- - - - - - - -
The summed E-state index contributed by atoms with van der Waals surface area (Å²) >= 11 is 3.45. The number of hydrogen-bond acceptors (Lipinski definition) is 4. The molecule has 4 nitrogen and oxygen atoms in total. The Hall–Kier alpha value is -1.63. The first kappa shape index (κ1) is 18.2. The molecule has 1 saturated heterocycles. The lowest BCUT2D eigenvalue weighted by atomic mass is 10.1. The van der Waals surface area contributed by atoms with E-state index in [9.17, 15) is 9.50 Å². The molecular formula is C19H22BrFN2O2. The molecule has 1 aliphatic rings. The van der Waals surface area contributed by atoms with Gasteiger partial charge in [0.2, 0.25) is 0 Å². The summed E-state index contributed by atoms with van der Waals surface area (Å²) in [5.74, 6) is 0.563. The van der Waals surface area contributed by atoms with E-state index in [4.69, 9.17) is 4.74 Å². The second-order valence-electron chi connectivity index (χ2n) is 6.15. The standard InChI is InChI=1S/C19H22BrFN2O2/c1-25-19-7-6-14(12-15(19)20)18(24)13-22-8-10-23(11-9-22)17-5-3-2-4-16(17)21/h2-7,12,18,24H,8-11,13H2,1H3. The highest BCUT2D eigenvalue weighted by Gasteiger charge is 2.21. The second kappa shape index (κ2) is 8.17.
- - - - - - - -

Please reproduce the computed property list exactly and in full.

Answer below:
The summed E-state index contributed by atoms with van der Waals surface area (Å²) >= 11 is 3.45. The number of hydrogen-bond acceptors (Lipinski definition) is 4. The molecule has 4 nitrogen and oxygen atoms in total. The Hall–Kier alpha value is -1.63. The first kappa shape index (κ1) is 18.2. The molecule has 1 saturated heterocycles. The lowest BCUT2D eigenvalue weighted by atomic mass is 10.1. The van der Waals surface area contributed by atoms with E-state index in [9.17, 15) is 9.50 Å². The molecular formula is C19H22BrFN2O2. The molecule has 1 aliphatic rings. The van der Waals surface area contributed by atoms with Gasteiger partial charge in [0.2, 0.25) is 0 Å². The summed E-state index contributed by atoms with van der Waals surface area (Å²) in [5.74, 6) is 0.563. The van der Waals surface area contributed by atoms with E-state index in [4.69, 9.17) is 4.74 Å². The second-order valence-electron chi connectivity index (χ2n) is 6.15. The standard InChI is InChI=1S/C19H22BrFN2O2/c1-25-19-7-6-14(12-15(19)20)18(24)13-22-8-10-23(11-9-22)17-5-3-2-4-16(17)21/h2-7,12,18,24H,8-11,13H2,1H3. The highest BCUT2D eigenvalue weighted by Gasteiger charge is 2.21. The second kappa shape index (κ2) is 8.17.